Born with a unique birthmark across the side of her face, Kgothatso Dithebe has been stared at, bullied and told to cover it up. Until one day … she simply had enough. That’s the day she ditched the cover-up make-up for good and started proudly flaunting her mark.
Today Kgothatso Dithebe is a sought-after model … successfully booked for loads of campaigns and television commercials and has graced many giant billboards.
Although she is not your average looking model, she is a huge inspiration for many. Why? Because – despite society’s traditional beauty standards – she embracesher birthmark.
Her life story was not always easy. Although quite shy, Kgothatso is not one bit scared to make her voice heard. She loves to share her story of hope, especially with those who feel mistreated, misplaced or misunderstood. Simply because she can really relate.
‘When I was at school, I used to get bullied verbally … I was called all sorts of names, people used to say how my birthmark looked like an African map. I had people pointing and staring at me a lot, thinking I have vitiligo, a condition that causes loss of skin colour in patches. It goes without saying that this really affected me badly and I preferred to be indoors. The birthmark made me feel like I was not pretty enough for society.’
She was spotted by a modelling agency when she was 15-years-old, but the message was clear. Cover up your ‘difference’ with thick make-up. So she did just that – and felt beautiful. At first. But that feeling did not last very long. And it wasn’t until Kgothatso started to accept herself that doors started opening.
‘I realised that make-up was way too expensive to keep covering up this mark. I just stopped hiding and I guess I gained the confidence to be myself and celebrate my uniqueness.’
Then she started posting pictures of herself on Instagram. Without any make-up. At first, she was very scared and nervous, not sure how people would react.
‘But I got lots of compliments. I made a declaration that I was beautiful. By doing so, everyone around me started accepting and embracing me. And now if I get jobs, I get them for my birthmark. Clients see me and want to use me because I’m different and they remember my face.’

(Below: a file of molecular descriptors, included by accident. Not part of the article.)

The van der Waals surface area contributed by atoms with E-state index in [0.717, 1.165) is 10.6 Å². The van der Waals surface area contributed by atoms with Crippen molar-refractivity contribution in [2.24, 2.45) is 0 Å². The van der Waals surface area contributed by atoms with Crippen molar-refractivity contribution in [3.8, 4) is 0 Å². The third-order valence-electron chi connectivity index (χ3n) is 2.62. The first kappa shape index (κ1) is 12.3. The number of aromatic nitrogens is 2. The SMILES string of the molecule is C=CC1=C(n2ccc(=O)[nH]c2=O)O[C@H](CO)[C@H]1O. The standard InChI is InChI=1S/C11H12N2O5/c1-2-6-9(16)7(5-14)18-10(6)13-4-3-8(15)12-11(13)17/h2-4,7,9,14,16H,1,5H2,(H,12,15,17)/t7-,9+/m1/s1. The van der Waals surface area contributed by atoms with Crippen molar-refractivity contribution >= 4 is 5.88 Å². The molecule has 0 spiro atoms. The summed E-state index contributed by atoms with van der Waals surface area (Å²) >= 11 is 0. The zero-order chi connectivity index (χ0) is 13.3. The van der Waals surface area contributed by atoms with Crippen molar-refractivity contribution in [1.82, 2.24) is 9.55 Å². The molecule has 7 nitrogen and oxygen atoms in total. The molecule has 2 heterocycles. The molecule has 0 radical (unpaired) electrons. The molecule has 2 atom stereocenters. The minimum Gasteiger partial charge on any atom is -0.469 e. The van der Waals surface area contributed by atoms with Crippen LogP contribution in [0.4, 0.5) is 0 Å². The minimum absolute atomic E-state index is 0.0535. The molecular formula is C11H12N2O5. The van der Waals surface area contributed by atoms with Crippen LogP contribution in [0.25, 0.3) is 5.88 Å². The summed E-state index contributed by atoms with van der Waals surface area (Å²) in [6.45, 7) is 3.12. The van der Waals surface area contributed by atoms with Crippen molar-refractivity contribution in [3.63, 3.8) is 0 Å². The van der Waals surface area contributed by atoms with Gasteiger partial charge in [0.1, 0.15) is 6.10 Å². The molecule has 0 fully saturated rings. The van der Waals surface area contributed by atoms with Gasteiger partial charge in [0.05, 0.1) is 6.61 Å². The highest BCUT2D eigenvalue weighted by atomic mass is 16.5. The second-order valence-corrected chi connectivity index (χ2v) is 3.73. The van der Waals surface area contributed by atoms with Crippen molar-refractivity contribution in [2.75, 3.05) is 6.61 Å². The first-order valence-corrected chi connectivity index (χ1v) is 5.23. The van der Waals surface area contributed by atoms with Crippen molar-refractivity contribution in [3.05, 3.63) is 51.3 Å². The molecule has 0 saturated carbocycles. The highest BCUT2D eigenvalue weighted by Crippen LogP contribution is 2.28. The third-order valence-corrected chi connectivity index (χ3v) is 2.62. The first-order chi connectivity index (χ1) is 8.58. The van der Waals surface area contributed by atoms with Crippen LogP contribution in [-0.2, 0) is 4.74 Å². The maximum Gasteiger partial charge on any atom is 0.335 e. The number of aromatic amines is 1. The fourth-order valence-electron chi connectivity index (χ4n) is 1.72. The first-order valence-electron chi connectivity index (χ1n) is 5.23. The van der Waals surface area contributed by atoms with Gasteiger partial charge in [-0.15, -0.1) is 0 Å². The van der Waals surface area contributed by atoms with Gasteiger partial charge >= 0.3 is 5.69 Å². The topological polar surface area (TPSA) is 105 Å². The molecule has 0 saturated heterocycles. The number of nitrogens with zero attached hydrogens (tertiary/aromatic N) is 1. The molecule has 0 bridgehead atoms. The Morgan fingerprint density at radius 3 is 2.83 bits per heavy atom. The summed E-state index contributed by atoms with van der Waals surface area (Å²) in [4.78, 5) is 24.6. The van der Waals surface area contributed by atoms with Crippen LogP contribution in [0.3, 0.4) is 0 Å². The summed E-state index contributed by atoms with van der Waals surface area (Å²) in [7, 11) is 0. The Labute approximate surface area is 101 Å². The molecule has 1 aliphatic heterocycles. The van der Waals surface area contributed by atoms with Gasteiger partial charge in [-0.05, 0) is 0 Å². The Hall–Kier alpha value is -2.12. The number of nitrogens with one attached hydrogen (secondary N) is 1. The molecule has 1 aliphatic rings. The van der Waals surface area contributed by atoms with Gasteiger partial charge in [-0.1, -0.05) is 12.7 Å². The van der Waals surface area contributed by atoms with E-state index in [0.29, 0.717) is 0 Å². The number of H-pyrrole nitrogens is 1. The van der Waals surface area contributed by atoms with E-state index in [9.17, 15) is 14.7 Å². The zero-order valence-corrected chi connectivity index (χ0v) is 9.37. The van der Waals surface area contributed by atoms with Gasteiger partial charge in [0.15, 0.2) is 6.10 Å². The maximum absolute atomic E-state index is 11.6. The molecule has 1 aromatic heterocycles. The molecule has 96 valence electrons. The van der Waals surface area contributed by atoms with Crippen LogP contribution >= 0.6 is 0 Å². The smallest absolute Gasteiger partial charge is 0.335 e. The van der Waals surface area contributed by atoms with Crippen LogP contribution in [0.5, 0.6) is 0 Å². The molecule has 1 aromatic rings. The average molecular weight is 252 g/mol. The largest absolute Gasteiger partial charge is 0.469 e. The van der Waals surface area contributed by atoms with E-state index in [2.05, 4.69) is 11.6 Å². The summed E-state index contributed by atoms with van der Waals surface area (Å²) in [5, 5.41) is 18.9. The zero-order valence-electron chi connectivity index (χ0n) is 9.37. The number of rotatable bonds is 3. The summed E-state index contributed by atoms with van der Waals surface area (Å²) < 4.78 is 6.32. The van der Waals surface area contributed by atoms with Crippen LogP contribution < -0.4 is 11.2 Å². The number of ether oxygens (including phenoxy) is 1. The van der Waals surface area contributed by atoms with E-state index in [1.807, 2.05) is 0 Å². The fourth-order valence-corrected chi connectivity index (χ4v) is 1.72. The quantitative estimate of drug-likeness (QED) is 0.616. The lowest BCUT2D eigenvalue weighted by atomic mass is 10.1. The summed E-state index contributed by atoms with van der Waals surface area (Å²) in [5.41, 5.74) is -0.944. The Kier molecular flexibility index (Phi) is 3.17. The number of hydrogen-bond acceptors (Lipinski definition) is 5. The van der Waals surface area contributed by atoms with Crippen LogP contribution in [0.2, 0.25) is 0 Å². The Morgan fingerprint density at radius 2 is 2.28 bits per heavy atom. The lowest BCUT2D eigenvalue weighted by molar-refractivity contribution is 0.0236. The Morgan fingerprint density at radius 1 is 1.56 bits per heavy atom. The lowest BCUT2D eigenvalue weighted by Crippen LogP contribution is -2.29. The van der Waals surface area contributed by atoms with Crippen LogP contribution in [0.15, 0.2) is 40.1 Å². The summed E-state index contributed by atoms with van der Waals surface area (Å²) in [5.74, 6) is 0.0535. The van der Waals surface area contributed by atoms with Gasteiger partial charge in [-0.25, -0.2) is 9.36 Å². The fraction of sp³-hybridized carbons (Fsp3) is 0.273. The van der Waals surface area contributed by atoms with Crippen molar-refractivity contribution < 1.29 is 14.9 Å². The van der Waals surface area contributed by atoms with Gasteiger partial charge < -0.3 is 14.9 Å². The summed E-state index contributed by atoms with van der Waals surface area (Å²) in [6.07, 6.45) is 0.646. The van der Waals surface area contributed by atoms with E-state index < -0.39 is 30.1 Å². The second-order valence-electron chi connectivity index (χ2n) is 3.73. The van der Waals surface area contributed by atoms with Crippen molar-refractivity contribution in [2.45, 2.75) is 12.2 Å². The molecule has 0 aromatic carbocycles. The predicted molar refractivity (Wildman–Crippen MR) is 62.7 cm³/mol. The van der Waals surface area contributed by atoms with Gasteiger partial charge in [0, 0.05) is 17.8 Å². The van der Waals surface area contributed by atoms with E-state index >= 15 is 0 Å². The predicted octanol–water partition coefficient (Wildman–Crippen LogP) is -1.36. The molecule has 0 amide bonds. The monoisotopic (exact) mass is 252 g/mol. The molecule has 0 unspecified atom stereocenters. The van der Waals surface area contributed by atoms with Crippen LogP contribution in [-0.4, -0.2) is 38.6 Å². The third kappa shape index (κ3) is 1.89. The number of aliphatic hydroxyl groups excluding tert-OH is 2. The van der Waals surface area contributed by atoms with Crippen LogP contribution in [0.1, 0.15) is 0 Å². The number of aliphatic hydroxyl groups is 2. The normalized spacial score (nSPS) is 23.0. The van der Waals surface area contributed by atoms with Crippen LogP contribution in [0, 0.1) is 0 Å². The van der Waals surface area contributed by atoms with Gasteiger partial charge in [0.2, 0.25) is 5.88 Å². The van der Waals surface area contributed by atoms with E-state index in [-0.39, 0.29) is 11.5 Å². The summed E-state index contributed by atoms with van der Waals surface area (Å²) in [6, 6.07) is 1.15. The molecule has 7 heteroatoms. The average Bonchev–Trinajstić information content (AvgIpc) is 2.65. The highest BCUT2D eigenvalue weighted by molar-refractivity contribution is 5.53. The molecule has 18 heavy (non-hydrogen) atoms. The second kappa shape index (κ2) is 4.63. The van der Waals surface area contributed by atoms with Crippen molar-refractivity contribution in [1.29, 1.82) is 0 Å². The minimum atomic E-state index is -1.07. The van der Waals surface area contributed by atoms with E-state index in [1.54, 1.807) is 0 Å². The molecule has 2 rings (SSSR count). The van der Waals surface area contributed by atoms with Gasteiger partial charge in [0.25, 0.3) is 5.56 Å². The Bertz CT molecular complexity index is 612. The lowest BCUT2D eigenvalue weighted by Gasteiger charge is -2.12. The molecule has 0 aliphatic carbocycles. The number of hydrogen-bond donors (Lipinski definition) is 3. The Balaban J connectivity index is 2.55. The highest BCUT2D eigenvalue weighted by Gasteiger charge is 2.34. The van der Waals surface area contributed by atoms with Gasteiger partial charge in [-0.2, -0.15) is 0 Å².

By the age of 19, Kgothatso had defied the modelling industry and bared her natural skin, making her the first model with a birthmark in the country to walk Mercedes-Benz Fashion Week.
Refusing to think of her mark as a flaw, but rather a blessing and an asset, she entered Miss SA this year for the second time around. In 2019 she made the top 5 and at the time of writing, is one of the top 10 finalists.
Kgothatso told us she decided to enter the pageant once again due to the rapid increase in bullying and cyberbullying in South Africa which has led to a lot of suicides and mental health issues.
‘This has urged me to enter Miss South Africa once again, to be loud, and to ensure that I spread the message across all borders. I want to be an inspiration and someone people can relate to.’
Bravo Kgothatso … we think you’re brave and beautiful. Inside and out.
Details: Follow Kgothatso on Facebook @kgothidithebe and Instagram @kgothiiman
Fast facts about Kgothatso
She’s currently an LLB student, but growing up she wanted to be a detective. ‘Maybe because both my parents are detectives in the South African Police Services. But once they caught a whiff of my plans, they quickly stopped me in my tracks. So, second in line was law. I find it so interesting. At a stage, I had quite an interest in criminal law, but I’ll see where the road will take me.’
Although she is not fond of watching TV, she loves to watch wrestling. ‘Growing up my cousins and I used to watch a lot of wrestling. It somehow was like our thing to watch it together. And funny enough I still enjoy watching it. It cannot explain why though … I even have a few favourites, Drew Macintyre, Roman Reigns and Kofi Kingston.’
She is quite handy in the kitchen. ‘I love to cook and try out new recipes. Cooking to me is like one of the most basic forms of meditation, finding peace and enjoyment in simple daily tasks. And cooking is a simple daily task. I’ve been asked if I will enter a reality cooking show. The answer is simple. No. That’s next level of seriousness. Although I’m very organised and the clean-as-I-go type, I still love to have fun.’
If she could invite three people over for dinner it would be Michelle Obama, Oprah Winfrey and Basetsana Khumalo. ‘I’ve always looked up to these women. Their strength and resilience speak volumes. They are nurturing, caring, willing to help others and have worked hard to get where they are today. They are not only smart but strong, beautiful and hold way more substance than we think. I might be a little star-struck at first, but once I get over my shyness, the conversation will be lit!’
Kgothatso’s words of wisdom:
• Next time you think of yourself as an imperfect person with flaws, know that the person you think is perfect also has a flaw!
• Be yourself. Add value to the world by being yourself, you bringing something that was never there before.
• Love yourself wholeheartedly. Never give a person the power to make you feel self-conscious because of what they believe is not a societal standard.
- Don’t try to fit in if you were made to stand out!
- Be resilient and believe in second chances. Failure means trying again … this time with experience.
* Text: RIALIEN FURSTENBERG. Photographer: HILDA MANS. Make-up: ELAINE BOSHOFF. Venue: GARDEN WORLD.